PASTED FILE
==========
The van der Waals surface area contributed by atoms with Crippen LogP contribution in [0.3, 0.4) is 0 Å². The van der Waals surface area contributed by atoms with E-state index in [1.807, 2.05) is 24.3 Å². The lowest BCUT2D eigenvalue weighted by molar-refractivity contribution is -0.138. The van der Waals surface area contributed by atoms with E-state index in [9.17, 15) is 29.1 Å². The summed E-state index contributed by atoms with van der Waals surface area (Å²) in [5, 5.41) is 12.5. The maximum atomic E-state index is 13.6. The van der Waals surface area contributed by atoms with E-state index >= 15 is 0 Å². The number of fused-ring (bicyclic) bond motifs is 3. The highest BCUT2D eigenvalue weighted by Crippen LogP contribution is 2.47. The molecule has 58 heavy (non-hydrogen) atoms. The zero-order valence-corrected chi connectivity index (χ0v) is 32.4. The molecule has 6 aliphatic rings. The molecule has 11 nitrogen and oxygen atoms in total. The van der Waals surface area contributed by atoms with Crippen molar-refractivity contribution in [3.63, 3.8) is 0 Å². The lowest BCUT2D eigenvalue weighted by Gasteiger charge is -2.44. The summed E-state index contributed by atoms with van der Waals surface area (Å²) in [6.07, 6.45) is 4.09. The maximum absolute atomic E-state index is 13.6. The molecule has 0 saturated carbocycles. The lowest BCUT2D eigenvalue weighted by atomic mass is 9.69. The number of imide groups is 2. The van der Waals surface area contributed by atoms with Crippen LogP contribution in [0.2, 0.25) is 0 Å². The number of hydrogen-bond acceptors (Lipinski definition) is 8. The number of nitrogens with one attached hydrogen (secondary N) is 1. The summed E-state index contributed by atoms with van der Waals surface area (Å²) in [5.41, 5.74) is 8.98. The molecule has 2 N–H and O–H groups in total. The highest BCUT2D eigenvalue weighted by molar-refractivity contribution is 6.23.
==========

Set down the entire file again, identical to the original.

The van der Waals surface area contributed by atoms with Crippen LogP contribution in [0.3, 0.4) is 0 Å². The van der Waals surface area contributed by atoms with E-state index in [1.807, 2.05) is 24.3 Å². The lowest BCUT2D eigenvalue weighted by molar-refractivity contribution is -0.138. The van der Waals surface area contributed by atoms with E-state index in [9.17, 15) is 29.1 Å². The summed E-state index contributed by atoms with van der Waals surface area (Å²) in [5, 5.41) is 12.5. The maximum atomic E-state index is 13.6. The van der Waals surface area contributed by atoms with E-state index >= 15 is 0 Å². The number of fused-ring (bicyclic) bond motifs is 3. The highest BCUT2D eigenvalue weighted by Crippen LogP contribution is 2.47. The molecule has 58 heavy (non-hydrogen) atoms. The zero-order valence-corrected chi connectivity index (χ0v) is 32.4. The molecule has 6 aliphatic rings. The molecule has 11 nitrogen and oxygen atoms in total. The van der Waals surface area contributed by atoms with Crippen molar-refractivity contribution in [3.63, 3.8) is 0 Å². The lowest BCUT2D eigenvalue weighted by Gasteiger charge is -2.44. The summed E-state index contributed by atoms with van der Waals surface area (Å²) in [6.07, 6.45) is 4.09. The maximum absolute atomic E-state index is 13.6. The molecule has 0 saturated carbocycles. The lowest BCUT2D eigenvalue weighted by atomic mass is 9.69. The number of imide groups is 2. The van der Waals surface area contributed by atoms with Crippen LogP contribution in [0.2, 0.25) is 0 Å². The number of hydrogen-bond acceptors (Lipinski definition) is 8. The number of nitrogens with one attached hydrogen (secondary N) is 1. The summed E-state index contributed by atoms with van der Waals surface area (Å²) in [5.41, 5.74) is 8.98. The molecule has 2 N–H and O–H groups in total. The highest BCUT2D eigenvalue weighted by molar-refractivity contribution is 6.23.